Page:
PirateEye – Another Way Of Saying “Big Brother Is Watching You”
Filed under: Announcements & Events, Entertainment Industry, Legal P2P News & Issues
In an attempt to stop illegal taping in movie theaters, major studios are funding with more than $5 million a surveillance company to mount cameras and catch pirates.
The company installs five-inch cameras weighing 14.5 pounds in movie theaters. The cameras will send out beams of light to capture on film three to six seats at a time. Furthermore, the company is usually installing the cameras at premiers and press screenings, Brian Dunn – CEO of PirateEye – said at a presentation at the exhibition trade show CinemaCom on Wednesday.
The goal is to make bag checks and metal detectors obsolete at such events. In the near future the system could be used by theater owners to discourage and catch pirates who are trying to illegally tape movies and, why not, stop the rude behavior like texting or talking on cellphones.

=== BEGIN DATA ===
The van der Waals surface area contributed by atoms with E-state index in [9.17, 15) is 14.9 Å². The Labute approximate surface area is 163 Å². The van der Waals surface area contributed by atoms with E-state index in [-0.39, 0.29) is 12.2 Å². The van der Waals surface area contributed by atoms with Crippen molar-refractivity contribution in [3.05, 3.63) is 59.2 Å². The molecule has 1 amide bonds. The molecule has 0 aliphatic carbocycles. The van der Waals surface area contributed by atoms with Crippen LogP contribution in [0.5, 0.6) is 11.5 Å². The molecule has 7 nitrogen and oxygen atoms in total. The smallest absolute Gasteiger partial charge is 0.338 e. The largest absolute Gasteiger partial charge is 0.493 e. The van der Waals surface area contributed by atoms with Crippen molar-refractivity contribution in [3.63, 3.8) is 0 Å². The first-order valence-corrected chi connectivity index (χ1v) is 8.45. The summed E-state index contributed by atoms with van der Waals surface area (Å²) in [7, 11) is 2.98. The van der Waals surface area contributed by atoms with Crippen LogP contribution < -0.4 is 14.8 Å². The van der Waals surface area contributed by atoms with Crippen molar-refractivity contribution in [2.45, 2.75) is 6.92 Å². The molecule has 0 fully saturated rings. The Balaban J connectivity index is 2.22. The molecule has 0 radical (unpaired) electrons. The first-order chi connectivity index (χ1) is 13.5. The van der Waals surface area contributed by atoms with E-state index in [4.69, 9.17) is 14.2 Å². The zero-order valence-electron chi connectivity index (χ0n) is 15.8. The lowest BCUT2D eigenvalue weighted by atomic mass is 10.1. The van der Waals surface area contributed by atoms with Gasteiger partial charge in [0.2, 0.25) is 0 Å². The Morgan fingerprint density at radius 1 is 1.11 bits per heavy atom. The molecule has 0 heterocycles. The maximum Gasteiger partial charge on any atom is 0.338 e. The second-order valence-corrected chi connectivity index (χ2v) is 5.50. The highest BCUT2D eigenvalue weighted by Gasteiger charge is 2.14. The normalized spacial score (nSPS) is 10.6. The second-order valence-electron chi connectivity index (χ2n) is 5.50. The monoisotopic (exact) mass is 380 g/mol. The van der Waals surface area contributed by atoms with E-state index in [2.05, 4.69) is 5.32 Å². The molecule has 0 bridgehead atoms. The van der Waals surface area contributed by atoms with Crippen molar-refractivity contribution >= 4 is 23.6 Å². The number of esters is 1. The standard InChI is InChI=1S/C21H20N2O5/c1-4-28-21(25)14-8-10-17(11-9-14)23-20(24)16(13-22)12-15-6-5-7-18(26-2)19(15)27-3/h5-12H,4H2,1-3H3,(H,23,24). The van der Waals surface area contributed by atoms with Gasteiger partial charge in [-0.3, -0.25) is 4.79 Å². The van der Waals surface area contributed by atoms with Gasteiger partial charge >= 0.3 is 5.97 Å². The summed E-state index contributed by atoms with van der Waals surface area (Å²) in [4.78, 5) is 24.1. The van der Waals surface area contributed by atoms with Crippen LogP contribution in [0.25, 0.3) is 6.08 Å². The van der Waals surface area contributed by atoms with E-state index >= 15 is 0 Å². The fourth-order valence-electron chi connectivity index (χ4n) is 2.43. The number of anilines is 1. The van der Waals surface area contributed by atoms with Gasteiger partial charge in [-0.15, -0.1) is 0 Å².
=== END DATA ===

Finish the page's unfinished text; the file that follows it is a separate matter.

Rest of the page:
While certain people who like going to the movies may not be comfortable with the idea of being taped, Dunn claims that there should be no privacy concerns.
“The purpose of PirateEye is to not have another person look at you suspiciously if you haven’t done anything wrong,” Dunn said.
If the cameras do not catch anyone, the images are destroyed. At the time, the system covers 80% of industry screenings; Dunn believes that 1,000 systems could be installed worldwide in the next 18 months.
The system has already proved its usefulness at CinemaCon’s industry presentation, as a high-profile “pirate” was snatched earlier this week.
On Monday, Mitch Neuhauser – CinemaCom’s managing director – announced that a person was captured trying to illegally record Paramount’s presentation to exhibitors and was placed in police custody.
With that said, all we can add is this: Illegal camcorders, be careful!